And while many flies do not bite, their penchant for feeding on waste and decaying matter means that these pests can carry more than 1 million types of bacteria on their bodies. In turn, they can transmit bacteria and disease-causing pathogens just by landing on your countertop or food. As a result, flies can contribute to the spread of diseases like cholera, shigellosis, E. coli, and typhoid fever – all of which can prove fatal in humans if not treated.
How do you treat fly bites?
There are a variety of ways you can treat fly bites, including applying a cool compress to the affected area and taking antihistamines. Severe allergic reactions require immediate emergency care.
Do flies carry disease-causing pathogens?
Yes. Given that flies feed on human and animal waste, as well as rotting food, they pick up various bacteria and disease-causing pathogens on their body and transmit them when landing on other surfaces. The common house fly harbors 65 illnesses that infect people such as, food poisoning, dysentery, and diarrhea. Flies can also pass on the eggs of parasitic worms to people and animals.
What is the difference between a fly and a gnat?
Although gnats may look like a smaller version of flies, they are not the same species. Flies are generally much larger than gnats. However, you may see fruit flies, gnats, and fly larvae all in the same location.
Why are flies in my house all of a sudden?
The main reason flies enter your home, or any structure, is to seek food. Once they've found a way in through an open window, door, or crack, they'll invade. They're attracted to leftover food on the counter, trash, and even wet drains.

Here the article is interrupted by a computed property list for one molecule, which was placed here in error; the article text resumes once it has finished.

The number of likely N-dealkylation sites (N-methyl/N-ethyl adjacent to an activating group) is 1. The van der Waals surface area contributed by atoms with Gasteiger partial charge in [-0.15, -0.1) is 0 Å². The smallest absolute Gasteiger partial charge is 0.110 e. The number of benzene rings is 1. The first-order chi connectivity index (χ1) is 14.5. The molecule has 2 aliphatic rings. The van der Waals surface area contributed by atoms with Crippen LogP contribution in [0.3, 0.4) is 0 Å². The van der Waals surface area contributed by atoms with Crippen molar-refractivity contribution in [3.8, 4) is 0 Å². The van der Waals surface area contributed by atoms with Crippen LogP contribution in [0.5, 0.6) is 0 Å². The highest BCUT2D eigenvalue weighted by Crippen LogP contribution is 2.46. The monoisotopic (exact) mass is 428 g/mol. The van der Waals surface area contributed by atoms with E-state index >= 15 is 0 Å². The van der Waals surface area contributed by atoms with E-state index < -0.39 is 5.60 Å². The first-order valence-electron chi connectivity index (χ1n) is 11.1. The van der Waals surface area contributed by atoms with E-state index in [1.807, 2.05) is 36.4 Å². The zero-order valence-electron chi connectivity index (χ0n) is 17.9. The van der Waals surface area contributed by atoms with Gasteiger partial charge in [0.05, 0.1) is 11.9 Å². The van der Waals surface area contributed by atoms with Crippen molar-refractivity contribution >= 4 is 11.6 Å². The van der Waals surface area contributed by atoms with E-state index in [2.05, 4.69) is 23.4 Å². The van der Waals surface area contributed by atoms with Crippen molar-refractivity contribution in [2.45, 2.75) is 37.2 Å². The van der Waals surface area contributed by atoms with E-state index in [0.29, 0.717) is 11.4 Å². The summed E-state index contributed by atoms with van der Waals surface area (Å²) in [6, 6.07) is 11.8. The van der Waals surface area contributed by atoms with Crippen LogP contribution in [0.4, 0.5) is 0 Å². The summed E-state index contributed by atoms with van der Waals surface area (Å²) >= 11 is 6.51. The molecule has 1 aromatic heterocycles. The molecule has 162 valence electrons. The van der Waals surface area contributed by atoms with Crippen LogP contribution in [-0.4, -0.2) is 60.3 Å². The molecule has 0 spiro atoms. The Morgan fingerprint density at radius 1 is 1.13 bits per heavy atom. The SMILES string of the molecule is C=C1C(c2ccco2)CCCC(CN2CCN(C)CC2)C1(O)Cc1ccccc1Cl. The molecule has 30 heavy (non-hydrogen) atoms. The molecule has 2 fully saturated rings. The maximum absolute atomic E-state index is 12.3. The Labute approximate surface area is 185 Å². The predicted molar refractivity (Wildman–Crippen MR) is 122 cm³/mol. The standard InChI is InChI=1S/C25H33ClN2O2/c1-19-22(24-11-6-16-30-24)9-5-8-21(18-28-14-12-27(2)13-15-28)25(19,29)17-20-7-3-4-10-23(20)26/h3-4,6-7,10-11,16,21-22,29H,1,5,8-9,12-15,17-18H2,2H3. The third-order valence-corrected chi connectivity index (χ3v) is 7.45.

What is the best way to prevent flies?
By far, the best way to avoid a fly infestation is to keep your home clean. Regularly remove the trash, wash dishes, and immediately refrigerate leftover food. Make sure that window and door screens are firmly in place and seal up any cracks or other openings to keep flies outside.
How do I get rid of flies in my house?
If you find them in your home, it's important to get flies under control right away. Enlisting the aid of a professional pest control company is the best course of action. If you choose to use any DIY or over-the-counter pest control treatments and remedies, take care to read and follow the instructions on the product packaging.
Benefits of Choosing Terminix® for Your Fly Control
At Terminix, we believe that every pest infestation deserves a personalized pest control solution. Contact us today to schedule a free, no-obligation pest inspection and we'll dispatch one of our pest control experts to assess your situation. We'll identify the flies bugging you and recommend a course of action that will help keep flies at bay.